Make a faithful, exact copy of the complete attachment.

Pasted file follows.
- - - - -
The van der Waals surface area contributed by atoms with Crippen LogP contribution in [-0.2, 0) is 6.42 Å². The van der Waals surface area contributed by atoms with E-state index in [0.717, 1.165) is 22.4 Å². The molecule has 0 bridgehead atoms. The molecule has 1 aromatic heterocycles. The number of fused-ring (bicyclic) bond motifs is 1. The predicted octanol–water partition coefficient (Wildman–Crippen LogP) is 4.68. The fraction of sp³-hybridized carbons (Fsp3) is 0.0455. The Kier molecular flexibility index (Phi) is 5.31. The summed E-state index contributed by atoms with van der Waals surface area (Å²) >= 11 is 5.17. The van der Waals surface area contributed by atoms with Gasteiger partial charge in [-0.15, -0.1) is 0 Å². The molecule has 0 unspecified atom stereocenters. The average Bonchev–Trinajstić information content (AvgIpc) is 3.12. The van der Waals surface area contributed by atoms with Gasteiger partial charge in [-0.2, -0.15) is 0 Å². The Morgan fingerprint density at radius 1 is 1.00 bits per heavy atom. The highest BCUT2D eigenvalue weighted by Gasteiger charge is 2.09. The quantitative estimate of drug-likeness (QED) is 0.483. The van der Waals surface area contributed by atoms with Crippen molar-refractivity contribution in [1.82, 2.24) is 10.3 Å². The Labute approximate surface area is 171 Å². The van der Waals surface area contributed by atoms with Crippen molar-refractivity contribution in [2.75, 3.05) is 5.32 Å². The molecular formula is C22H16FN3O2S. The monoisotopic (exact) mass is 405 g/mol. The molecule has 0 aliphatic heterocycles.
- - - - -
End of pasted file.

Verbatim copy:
The van der Waals surface area contributed by atoms with Crippen LogP contribution in [-0.2, 0) is 6.42 Å². The van der Waals surface area contributed by atoms with E-state index in [0.717, 1.165) is 22.4 Å². The molecule has 0 bridgehead atoms. The molecule has 1 aromatic heterocycles. The number of fused-ring (bicyclic) bond motifs is 1. The predicted octanol–water partition coefficient (Wildman–Crippen LogP) is 4.68. The fraction of sp³-hybridized carbons (Fsp3) is 0.0455. The Kier molecular flexibility index (Phi) is 5.31. The summed E-state index contributed by atoms with van der Waals surface area (Å²) >= 11 is 5.17. The van der Waals surface area contributed by atoms with Gasteiger partial charge in [-0.15, -0.1) is 0 Å². The molecule has 0 unspecified atom stereocenters. The average Bonchev–Trinajstić information content (AvgIpc) is 3.12. The van der Waals surface area contributed by atoms with Gasteiger partial charge in [-0.2, -0.15) is 0 Å². The Morgan fingerprint density at radius 1 is 1.00 bits per heavy atom. The highest BCUT2D eigenvalue weighted by Gasteiger charge is 2.09. The quantitative estimate of drug-likeness (QED) is 0.483. The van der Waals surface area contributed by atoms with Crippen molar-refractivity contribution in [1.82, 2.24) is 10.3 Å². The Labute approximate surface area is 171 Å². The van der Waals surface area contributed by atoms with Crippen molar-refractivity contribution in [2.75, 3.05) is 5.32 Å². The molecular formula is C22H16FN3O2S. The monoisotopic (exact) mass is 405 g/mol. The molecule has 0 aliphatic heterocycles.